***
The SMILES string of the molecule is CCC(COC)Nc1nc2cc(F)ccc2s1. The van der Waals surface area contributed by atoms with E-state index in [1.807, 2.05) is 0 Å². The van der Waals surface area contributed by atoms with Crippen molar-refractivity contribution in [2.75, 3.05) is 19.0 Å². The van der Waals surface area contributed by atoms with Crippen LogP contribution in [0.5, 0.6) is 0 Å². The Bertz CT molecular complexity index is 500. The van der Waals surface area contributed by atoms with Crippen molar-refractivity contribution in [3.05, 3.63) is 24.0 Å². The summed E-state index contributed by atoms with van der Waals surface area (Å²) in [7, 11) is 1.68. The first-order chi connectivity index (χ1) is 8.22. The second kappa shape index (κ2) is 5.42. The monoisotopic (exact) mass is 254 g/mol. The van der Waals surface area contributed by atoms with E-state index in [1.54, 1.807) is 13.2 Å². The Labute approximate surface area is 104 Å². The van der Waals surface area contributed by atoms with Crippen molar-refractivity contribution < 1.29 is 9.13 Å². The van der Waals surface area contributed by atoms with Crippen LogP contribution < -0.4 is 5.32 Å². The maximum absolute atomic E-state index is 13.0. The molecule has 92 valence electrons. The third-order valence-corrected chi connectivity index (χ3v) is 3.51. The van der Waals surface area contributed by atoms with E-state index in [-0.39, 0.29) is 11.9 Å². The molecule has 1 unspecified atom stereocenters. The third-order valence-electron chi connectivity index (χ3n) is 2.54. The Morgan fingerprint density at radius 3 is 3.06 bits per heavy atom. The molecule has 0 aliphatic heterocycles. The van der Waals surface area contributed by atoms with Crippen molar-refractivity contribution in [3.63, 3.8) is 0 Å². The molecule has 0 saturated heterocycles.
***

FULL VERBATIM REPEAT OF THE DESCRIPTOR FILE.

The SMILES string of the molecule is CCC(COC)Nc1nc2cc(F)ccc2s1. The van der Waals surface area contributed by atoms with E-state index in [1.807, 2.05) is 0 Å². The van der Waals surface area contributed by atoms with Crippen molar-refractivity contribution in [2.75, 3.05) is 19.0 Å². The van der Waals surface area contributed by atoms with Crippen LogP contribution in [0.5, 0.6) is 0 Å². The Bertz CT molecular complexity index is 500. The van der Waals surface area contributed by atoms with Crippen molar-refractivity contribution in [3.05, 3.63) is 24.0 Å². The summed E-state index contributed by atoms with van der Waals surface area (Å²) in [7, 11) is 1.68. The first-order chi connectivity index (χ1) is 8.22. The second kappa shape index (κ2) is 5.42. The monoisotopic (exact) mass is 254 g/mol. The van der Waals surface area contributed by atoms with E-state index in [1.54, 1.807) is 13.2 Å². The Labute approximate surface area is 104 Å². The van der Waals surface area contributed by atoms with Crippen molar-refractivity contribution < 1.29 is 9.13 Å². The van der Waals surface area contributed by atoms with Crippen LogP contribution < -0.4 is 5.32 Å². The maximum absolute atomic E-state index is 13.0. The molecule has 92 valence electrons. The third-order valence-corrected chi connectivity index (χ3v) is 3.51. The van der Waals surface area contributed by atoms with E-state index in [-0.39, 0.29) is 11.9 Å². The molecule has 1 unspecified atom stereocenters. The third-order valence-electron chi connectivity index (χ3n) is 2.54. The Morgan fingerprint density at radius 3 is 3.06 bits per heavy atom. The molecule has 0 aliphatic heterocycles. The van der Waals surface area contributed by atoms with Crippen molar-refractivity contribution in [3.63, 3.8) is 0 Å². The molecule has 0 saturated heterocycles.